What is a 'Penny Stock'
A penny stock typically trades outside of the major market exchanges at a relatively low price and has a small market capitalization. These stocks are generally considered highly speculative and high risk because of their lack of liquidity, large bid-ask spreads, small capitalization and limited following and disclosure. They often trade over-the-counter through the OTC Bulletin Board (OTCBB) and pink sheets.
BREAKING DOWN 'Penny Stock'
The term penny stock has evolved with the market. In the past, penny stocks were stocks that traded for less than a dollar per share. The SEC, however, has modified the definition to include all shares trading below $5.
Most penny stocks don’t trade on the major market exchanges. However, there are some large companies, based on market capitalization, that trade below $5 per share on the main exchanges like the Nasdaq. An example of a penny stock listed on the Nasdaq is Curis Inc. (CRIS), a small biotechnology company. That said, the typical penny stock is a small company with highly illiquid and speculative shares. The company is generally subject to limited listing requirements along with fewer filing and regulatory standards.
Things to Remember About Penny Stocks
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Penny stocks are more suitable for investors with a high tolerance for risk. Typically, penny stocks have a higher level of volatility, resulting in a higher potential reward and a higher level of risk. Considering the heightened risk levels associated with investing in penny stocks, investors should take particular precautions. For example, an investor should have a stop-loss order predetermined before entering the trade, knowing where to exit if the market moves opposite of the intended direction.
Although penny stocks can have explosive moves, it is important to have realistic expectations. Typically, gains in the stock market take months and years to materialize. An investor who buys penny stocks with the intention of turning $100 into $50,000 over a week is likely to be deeply disappointed.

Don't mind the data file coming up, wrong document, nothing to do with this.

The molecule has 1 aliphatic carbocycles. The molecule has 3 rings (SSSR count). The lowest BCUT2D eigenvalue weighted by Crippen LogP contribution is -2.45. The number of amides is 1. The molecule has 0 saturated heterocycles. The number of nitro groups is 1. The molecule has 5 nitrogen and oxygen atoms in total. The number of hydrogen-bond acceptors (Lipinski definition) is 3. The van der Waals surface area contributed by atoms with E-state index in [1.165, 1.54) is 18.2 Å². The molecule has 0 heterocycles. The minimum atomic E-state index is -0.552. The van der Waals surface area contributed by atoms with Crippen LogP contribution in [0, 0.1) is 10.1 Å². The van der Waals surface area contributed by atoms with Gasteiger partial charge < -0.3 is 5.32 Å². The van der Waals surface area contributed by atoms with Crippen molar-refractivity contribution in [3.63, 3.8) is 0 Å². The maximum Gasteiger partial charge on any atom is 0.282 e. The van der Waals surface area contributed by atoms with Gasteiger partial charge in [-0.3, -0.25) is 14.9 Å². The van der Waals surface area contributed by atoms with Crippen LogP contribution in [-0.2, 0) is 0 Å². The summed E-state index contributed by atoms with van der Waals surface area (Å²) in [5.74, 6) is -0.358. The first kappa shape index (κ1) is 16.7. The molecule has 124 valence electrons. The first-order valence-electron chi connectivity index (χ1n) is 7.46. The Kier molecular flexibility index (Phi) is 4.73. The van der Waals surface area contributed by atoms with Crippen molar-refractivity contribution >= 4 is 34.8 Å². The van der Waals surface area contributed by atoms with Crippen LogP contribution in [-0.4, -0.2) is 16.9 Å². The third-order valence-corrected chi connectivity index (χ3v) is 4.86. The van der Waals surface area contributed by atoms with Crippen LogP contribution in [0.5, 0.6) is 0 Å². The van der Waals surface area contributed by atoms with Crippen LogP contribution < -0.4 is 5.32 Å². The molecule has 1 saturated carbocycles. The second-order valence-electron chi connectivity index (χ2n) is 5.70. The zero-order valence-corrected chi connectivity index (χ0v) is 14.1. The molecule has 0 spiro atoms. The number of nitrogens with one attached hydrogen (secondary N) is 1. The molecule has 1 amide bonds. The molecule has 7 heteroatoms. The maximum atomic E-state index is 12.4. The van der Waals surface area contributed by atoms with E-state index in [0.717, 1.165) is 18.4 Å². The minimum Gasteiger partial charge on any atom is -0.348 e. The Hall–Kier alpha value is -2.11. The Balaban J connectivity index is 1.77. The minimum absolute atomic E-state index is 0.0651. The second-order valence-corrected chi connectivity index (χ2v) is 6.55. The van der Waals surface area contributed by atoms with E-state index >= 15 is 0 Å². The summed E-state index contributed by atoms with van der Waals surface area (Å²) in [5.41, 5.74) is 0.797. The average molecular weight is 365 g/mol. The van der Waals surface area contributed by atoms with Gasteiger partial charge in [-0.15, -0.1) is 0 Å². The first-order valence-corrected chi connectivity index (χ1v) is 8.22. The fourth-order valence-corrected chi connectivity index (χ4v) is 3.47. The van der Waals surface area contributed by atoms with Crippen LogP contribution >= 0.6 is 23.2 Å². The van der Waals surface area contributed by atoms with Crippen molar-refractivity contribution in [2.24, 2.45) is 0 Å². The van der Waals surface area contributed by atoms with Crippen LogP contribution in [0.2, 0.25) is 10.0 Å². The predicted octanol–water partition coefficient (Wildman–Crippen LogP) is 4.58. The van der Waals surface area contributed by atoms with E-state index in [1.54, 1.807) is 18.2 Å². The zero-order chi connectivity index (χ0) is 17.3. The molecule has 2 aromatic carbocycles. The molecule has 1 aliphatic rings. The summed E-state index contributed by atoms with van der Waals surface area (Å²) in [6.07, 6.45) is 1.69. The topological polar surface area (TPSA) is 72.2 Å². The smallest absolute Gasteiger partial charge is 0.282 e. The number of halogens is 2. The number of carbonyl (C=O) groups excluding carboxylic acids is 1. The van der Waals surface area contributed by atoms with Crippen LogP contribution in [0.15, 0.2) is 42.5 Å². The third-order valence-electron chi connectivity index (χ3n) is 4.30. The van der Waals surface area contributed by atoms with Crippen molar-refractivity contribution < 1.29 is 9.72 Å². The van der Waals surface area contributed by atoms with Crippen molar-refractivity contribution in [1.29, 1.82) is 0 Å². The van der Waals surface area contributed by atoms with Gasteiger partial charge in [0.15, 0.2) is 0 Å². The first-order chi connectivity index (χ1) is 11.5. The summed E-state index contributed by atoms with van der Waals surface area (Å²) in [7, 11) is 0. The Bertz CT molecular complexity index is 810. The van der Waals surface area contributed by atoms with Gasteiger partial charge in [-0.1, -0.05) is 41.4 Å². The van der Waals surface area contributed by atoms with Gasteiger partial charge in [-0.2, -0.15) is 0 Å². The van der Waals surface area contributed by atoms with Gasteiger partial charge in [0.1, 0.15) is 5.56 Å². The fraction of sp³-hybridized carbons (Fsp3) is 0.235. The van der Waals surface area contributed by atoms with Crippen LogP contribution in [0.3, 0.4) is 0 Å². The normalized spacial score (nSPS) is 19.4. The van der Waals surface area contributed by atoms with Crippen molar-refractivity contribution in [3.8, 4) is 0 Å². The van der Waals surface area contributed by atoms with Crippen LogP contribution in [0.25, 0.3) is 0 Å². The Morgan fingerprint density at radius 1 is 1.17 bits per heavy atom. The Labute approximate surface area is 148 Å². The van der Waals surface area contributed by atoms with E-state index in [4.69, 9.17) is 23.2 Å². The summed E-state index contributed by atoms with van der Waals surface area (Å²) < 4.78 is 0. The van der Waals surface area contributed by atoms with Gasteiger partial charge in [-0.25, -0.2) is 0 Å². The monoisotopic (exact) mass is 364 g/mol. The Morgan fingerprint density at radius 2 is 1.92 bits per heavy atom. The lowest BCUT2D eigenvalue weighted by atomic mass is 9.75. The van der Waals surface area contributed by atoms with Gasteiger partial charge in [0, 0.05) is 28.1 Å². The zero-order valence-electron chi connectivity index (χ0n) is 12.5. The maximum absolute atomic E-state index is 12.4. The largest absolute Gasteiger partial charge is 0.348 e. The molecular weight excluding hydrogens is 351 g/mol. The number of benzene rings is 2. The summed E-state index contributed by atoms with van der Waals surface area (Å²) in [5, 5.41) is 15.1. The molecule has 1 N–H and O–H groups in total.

Penny stocks are often growing companies with limited cash and resources. In other words, most penny stocks are high-risk investments with low trading volumes.
To protect yourself, trade penny stocks that are listed on the American Stock Exchange (AMEX) or Nasdaq, as these exchanges are rigorously regulated. Avoid trading penny stocks that are not listed on a major exchange, such as a stock quoted on the pink sheet system in the over-the-counter (OTC) market.
What Makes Penny Stocks So Risky?
Four major factors make these securities riskier than blue chip stocks.
1. Lack of Information Available to the Public
The key to any successful investment strategy is acquiring enough tangible information to make informed decisions. For micro-cap stocks, information is much more difficult to find. Companies listed on the pink sheets are not required to file with the Securities and Exchange Commission (SEC) and are thus not as publicly scrutinized or regulated as the stocks represented on the New York Stock Exchange and the Nasdaq. Furthermore, much of the information available about micro-cap stocks is not from credible sources.
2. No Minimum Standards
Stocks on the OTCBB and pink sheets do not have to fulfill minimum standard requirements to remain on the exchange. Sometimes, this is why the stock is on one of these exchanges. Once a company can no longer maintain its position on one of the major exchanges, the company moves to one of these smaller exchanges. While the OTCBB does require companies to file timely documents with the SEC, the pink sheets have no such requirement. Minimum standards act as a safety cushion for some investors and as a benchmark for some companies.
3. Lack of History
Many of the companies considered to be micro-cap stocks are either newly formed or approaching bankruptcy. These companies will generally have poor track records or none at all. As you can imagine, this lack of historical information makes it difficult to determine a stock's potential.
When stocks don't have much liquidity, two problems arise: first, there is the possibility that you won't be able to sell the stock. If there is a low level of liquidity, it may be hard to find a buyer for a particular stock, and you may be required to lower your price until it is considered attractive to another buyer. Second, low liquidity levels provide opportunities for some traders to manipulate stock prices, which is done in many different ways—the easiest is to buy large amounts of stock, hype it up and then sell it after other investors find it attractive (also known as pump and dump).